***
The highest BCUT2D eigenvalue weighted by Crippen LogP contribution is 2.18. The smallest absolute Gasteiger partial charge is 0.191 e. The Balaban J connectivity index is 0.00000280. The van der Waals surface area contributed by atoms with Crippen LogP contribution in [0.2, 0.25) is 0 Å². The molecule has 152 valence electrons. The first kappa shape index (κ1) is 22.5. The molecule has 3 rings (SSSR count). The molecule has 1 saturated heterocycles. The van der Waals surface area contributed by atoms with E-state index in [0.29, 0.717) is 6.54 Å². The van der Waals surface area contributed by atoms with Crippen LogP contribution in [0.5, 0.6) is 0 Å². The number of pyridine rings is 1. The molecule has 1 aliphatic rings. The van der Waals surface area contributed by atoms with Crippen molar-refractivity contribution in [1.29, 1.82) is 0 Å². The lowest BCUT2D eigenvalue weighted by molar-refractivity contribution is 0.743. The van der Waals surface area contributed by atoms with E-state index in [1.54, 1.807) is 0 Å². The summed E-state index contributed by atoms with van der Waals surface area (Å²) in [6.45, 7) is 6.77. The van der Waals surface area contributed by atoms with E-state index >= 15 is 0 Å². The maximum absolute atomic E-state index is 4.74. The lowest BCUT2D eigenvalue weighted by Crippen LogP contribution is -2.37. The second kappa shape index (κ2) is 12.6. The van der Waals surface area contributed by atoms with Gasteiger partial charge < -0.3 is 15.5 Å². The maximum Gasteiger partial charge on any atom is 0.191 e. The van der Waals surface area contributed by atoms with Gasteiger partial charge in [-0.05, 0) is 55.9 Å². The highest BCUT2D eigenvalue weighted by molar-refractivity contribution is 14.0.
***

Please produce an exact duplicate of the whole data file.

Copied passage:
The highest BCUT2D eigenvalue weighted by Crippen LogP contribution is 2.18. The smallest absolute Gasteiger partial charge is 0.191 e. The Balaban J connectivity index is 0.00000280. The van der Waals surface area contributed by atoms with Crippen LogP contribution in [0.2, 0.25) is 0 Å². The molecule has 152 valence electrons. The first kappa shape index (κ1) is 22.5. The molecule has 3 rings (SSSR count). The molecule has 1 saturated heterocycles. The van der Waals surface area contributed by atoms with E-state index in [0.29, 0.717) is 6.54 Å². The van der Waals surface area contributed by atoms with Crippen LogP contribution in [0.5, 0.6) is 0 Å². The number of pyridine rings is 1. The molecule has 1 aliphatic rings. The van der Waals surface area contributed by atoms with Crippen molar-refractivity contribution in [1.29, 1.82) is 0 Å². The lowest BCUT2D eigenvalue weighted by molar-refractivity contribution is 0.743. The van der Waals surface area contributed by atoms with E-state index in [1.54, 1.807) is 0 Å². The summed E-state index contributed by atoms with van der Waals surface area (Å²) in [6.45, 7) is 6.77. The van der Waals surface area contributed by atoms with E-state index >= 15 is 0 Å². The maximum absolute atomic E-state index is 4.74. The lowest BCUT2D eigenvalue weighted by Crippen LogP contribution is -2.37. The second kappa shape index (κ2) is 12.6. The van der Waals surface area contributed by atoms with Gasteiger partial charge < -0.3 is 15.5 Å². The maximum Gasteiger partial charge on any atom is 0.191 e. The van der Waals surface area contributed by atoms with Gasteiger partial charge in [-0.05, 0) is 55.9 Å². The highest BCUT2D eigenvalue weighted by molar-refractivity contribution is 14.0.